Re collection and Recollections with some Reflections. Unless people sign the Visitors’ Book there is no way of knowing how many attend exhibitions such as mine – which has just ended. Of course The Plough Arts Centre, being a charity with free admission and staffed mainly by volunteers, has no way of recording visitor numbers. So from my point of view it’s a great shame if people visit and don’t record the fact because that’s the only way I can judge success or otherwise. We never expected to sell much - I was under no illusion that these paintings were commercial, and so I’m extraordinarily grateful for any sales which did accrue.
That these works were not commercial will surprise no-one who knows them and me. They were not exhibited as a business venture but as a genuine attempt to reflect my view (and only my view) of the glories of the modern(ish) self-made woman, and the visual impact of their efforts as presented to other women and of course the humble male. This much is pretty obvious to any reflective person, and I always hope that the reflective person who is also appreciative of painting will see beyond the surface and notice much else besides, as indeed Isabella said in The Book. [I’ll reproduce all comments later.]
I’ve always maintained that the subject matter of a figurative painting is mainly a hook on which to hang the painting (verb & noun). I used to think this was obvious, but have come to know better and realise that most people only glance at a painting, deciding instantly whether they like the ‘thing’ depicted. If not, they move swiftly on without a second thought. (Please click 'Read more' below)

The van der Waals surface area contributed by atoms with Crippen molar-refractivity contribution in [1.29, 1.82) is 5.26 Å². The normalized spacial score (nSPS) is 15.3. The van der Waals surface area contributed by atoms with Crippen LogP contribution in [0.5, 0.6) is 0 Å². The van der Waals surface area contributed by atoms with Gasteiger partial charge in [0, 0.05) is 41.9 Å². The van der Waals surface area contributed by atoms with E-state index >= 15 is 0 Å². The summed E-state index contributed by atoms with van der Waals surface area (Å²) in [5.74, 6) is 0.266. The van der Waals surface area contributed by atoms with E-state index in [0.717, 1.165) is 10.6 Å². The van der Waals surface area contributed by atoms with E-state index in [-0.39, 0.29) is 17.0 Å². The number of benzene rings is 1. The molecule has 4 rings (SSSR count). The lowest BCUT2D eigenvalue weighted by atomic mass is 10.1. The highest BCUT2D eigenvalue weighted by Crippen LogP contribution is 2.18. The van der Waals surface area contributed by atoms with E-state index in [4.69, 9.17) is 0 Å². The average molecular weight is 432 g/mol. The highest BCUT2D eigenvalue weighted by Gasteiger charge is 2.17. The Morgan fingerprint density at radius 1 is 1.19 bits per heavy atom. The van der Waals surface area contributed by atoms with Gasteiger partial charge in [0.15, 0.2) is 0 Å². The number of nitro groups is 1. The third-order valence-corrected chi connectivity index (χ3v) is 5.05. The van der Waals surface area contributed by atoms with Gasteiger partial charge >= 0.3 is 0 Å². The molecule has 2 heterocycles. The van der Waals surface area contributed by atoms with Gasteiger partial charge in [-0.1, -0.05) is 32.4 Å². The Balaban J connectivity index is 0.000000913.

No matter (as we’ll say when the universe implodes), when you hang your vision on a wall, opening up your heart and exposing an innermost psyche, you must expect to be pointed at and judged, and I’ve always welcomed criticism; if genuine and sincere it does not even need to be ‘constructive’! If it connects or resonates with anyone else, in any way, isn't that what art is supposed to do?
Sure enough, in The Book there were two or three entries (unsigned) which did not like the show and pulled no punches saying so. A shame they did not feel able, or confident enough, to enter into a dialogue – I would have enjoyed that and found it useful I’m sure. The majority of entries were favourable, but I wonder about the reactions of those who did not record their visit, and contemplate even more those who never came at all. If any of those who disliked the paintings would care to explain their impressions here, I’d be very grateful.
Board of direction for those bored of the paintings
Some of those who didn’t or couldn’t visit know my work quite well but what I regret is their missing seeing a collection of 45 paintings all together in a beautiful space. Because it won’t happen again, of that I’m quite sure..!
Amanda in front of two paintings of her putting on and/or removing make-up.
I’d like massively to thank all those who came and took the trouble to record their visit. Some travelled quite long distances, like Sam who sauntered down from Hampshire, Marnie who arrived from Cheltenham, stayed for the weekend and modelled delightfully (a painting might ensue), Linda Slade http://www.lindaslade.com a fine painter from St Ives and her husband Ron who drove up from St Ives in far West Cornwall, Lyn Duverge, a greatly loved friend from my wildlife days who came up from Exeter after work, and the classical guitarist and lutanist Brian Wright with his wife the painter Valerie - who I've known for even longer. They stayed over and we talked about Agnolo Bronzino and Venice. One bonus for me was enjoying good food and wine at the C16 Black Horse www.blackhorsedevon.co.uk. Thanks to the great studio potter Paul Jackson http://www.paul-jackson.co.uk/index.html for gracing my paintings with his fine work. Most of all, thanks to Mij, Josie and Pippa for helping so much organising the event, making sure that nothing was left to chance and helping collecting the exhibition afterwards - much less horrible experience than it might otherwise be.